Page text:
If the name is not found in any of those locations, NoOptionError is raised.

The search path behavior can be demonstrated using this configuration file.

[DEFAULT]
file-only = value from DEFAULT section
init-and-file = value from DEFAULT section
from-section = value from DEFAULT section
from-vars = value from DEFAULT section

[sect]
section-only = value from section in file
from-section = value from section in file
from-vars = value from section in file

This test program includes default settings for options not specified in the configuration file, and overrides some values that are defined in the file.

configparser_defaults.py
import configparser

# Define the names of the options
option_names = [
    'from-default',
    'from-section', 'section-only',
    'file-only', 'init-only', 'init-and-file',
    'from-vars',
]

# Initialize the parser with some defaults
DEFAULTS = {
    'from-default': 'value from defaults passed to init',
    'init-only': 'value from defaults passed to init',
    'init-and-file': 'value from defaults passed to init',
    'from-section': 'value from defaults passed to init',
    'from-vars': 'value from defaults passed to init',
}
parser = configparser.ConfigParser(defaults=DEFAULTS)

print('Defaults before loading file:')
defaults = parser.defaults()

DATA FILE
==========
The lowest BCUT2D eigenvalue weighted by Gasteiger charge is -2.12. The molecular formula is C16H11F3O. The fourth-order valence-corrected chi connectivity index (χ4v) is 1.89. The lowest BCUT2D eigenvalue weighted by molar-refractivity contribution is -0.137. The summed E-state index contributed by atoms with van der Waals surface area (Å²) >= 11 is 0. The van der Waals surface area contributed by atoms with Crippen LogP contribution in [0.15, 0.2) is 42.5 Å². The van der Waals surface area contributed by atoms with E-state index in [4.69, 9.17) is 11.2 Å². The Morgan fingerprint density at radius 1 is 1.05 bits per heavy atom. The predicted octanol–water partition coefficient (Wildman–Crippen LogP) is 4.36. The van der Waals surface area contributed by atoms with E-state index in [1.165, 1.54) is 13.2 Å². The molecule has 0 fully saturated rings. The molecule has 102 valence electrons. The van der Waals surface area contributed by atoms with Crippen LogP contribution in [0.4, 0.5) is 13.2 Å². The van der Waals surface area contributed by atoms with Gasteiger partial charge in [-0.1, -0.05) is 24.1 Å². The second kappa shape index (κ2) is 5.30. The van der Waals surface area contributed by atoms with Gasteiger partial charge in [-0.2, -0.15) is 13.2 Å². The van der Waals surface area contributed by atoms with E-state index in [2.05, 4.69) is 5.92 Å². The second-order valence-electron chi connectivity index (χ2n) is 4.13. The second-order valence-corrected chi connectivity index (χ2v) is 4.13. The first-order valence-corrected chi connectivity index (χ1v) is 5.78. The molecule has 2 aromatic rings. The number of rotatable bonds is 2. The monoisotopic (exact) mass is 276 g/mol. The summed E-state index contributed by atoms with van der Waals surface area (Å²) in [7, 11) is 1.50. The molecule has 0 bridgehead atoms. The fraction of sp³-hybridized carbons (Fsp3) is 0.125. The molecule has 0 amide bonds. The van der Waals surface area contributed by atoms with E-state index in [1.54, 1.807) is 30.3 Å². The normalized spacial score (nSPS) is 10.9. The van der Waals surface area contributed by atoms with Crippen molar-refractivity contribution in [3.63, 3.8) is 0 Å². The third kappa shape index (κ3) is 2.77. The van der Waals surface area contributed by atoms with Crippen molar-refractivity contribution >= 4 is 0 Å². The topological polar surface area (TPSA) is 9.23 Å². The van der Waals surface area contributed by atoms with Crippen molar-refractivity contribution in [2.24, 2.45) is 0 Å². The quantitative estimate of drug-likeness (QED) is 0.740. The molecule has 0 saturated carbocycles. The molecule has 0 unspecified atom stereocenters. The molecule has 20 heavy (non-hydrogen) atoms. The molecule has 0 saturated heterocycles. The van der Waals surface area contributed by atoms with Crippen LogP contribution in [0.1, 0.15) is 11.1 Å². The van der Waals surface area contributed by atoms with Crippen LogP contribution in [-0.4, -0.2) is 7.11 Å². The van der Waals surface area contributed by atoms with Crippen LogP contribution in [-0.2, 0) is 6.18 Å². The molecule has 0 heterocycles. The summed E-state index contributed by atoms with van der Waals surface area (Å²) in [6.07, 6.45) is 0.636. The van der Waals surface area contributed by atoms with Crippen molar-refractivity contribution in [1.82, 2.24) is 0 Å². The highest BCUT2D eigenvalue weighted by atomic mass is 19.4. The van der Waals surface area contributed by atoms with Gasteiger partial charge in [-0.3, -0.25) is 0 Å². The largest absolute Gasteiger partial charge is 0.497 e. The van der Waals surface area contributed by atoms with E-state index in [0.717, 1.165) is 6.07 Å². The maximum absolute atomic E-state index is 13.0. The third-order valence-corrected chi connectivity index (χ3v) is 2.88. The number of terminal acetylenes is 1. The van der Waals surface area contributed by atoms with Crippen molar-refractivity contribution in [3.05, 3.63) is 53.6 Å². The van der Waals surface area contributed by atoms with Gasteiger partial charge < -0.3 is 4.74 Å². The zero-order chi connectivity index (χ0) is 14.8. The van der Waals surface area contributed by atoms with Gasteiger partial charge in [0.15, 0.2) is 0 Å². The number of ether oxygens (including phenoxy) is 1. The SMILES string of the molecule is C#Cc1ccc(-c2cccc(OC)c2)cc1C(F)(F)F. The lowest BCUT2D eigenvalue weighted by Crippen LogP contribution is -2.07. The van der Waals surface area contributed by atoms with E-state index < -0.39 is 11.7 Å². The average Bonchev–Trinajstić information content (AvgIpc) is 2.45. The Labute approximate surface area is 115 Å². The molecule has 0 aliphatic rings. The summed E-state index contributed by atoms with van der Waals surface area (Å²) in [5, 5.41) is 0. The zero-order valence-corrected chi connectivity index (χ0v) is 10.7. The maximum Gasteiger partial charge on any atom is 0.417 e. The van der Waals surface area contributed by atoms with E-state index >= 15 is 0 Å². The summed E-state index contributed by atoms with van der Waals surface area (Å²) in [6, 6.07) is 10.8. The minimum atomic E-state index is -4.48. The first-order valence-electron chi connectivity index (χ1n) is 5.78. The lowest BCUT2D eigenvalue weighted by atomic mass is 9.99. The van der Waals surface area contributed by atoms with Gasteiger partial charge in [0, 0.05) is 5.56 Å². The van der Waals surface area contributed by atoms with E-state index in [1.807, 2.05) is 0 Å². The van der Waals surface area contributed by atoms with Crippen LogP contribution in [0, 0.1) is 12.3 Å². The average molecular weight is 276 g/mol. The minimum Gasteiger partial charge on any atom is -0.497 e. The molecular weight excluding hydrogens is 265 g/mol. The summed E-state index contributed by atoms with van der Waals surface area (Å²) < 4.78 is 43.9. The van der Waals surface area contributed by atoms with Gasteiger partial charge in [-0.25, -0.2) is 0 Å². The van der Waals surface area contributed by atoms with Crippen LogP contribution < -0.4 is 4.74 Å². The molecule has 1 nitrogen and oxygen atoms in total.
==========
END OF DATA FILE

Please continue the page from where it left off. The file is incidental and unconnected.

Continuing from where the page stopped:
for name in option_names:
    if name in defaults:
        print('  {:<15} = {!r}'.format(name, defaults[name]))

# Load the configuration file
parser.read('with-defaults.ini')

print('\nDefaults after loading file:')
defaults = parser.defaults()
for name in option_names:
    if name in defaults:
        print('  {:<15} = {!r}'.format(name, defaults[name]))

# Define some local overrides
vars = {'from-vars': 'value from vars'}

# Show the values of all the options
print('\nOption lookup:')
for name in option_names:
    value = parser.get('sect', name, vars=vars)
    print('  {:<15} = {!r}'.format(name, value))

# Show error messages for options that do not exist
print('\nError cases:')
try:
    print('No such option :', parser.get('sect', 'no-option'))
except configparser.NoOptionError as err:
    print(err)

try:
    print('No such section:', parser.get('no-sect', 'no-option'))
except configparser.NoSectionError as err:
    print(err)

The output shows the origin for the value of each option and illustrates the way defaults from different sources override existing values.

$ python3 configparser_defaults.py

Defaults before loading file:
  from-default    = 'value from defaults passed to init'
  from-section    = 'value from defaults passed to init'
  init-only       = 'value from defaults passed to init'
  init-and-file   = 'value from defaults passed to init'
  from-vars       = 'value from defaults passed to init'

Defaults after loading file:
  from-default    = 'value from defaults passed to init'
  from-section    = 'value from DEFAULT section'
  file-only       = 'value from DEFAULT section'
  init-only       = 'value from defaults passed to init'
  init-and-file   = 'value from DEFAULT section'
  from-vars       = 'value from DEFAULT section'

Option lookup:
  from-default    = 'value from defaults passed to init'
  from-section    = 'value from section in file'
  section-only    = 'value from section in file'
  file-only       = 'value from DEFAULT section'
  init-only       = 'value from defaults passed to init'
  init-and-file   = 'value from DEFAULT section'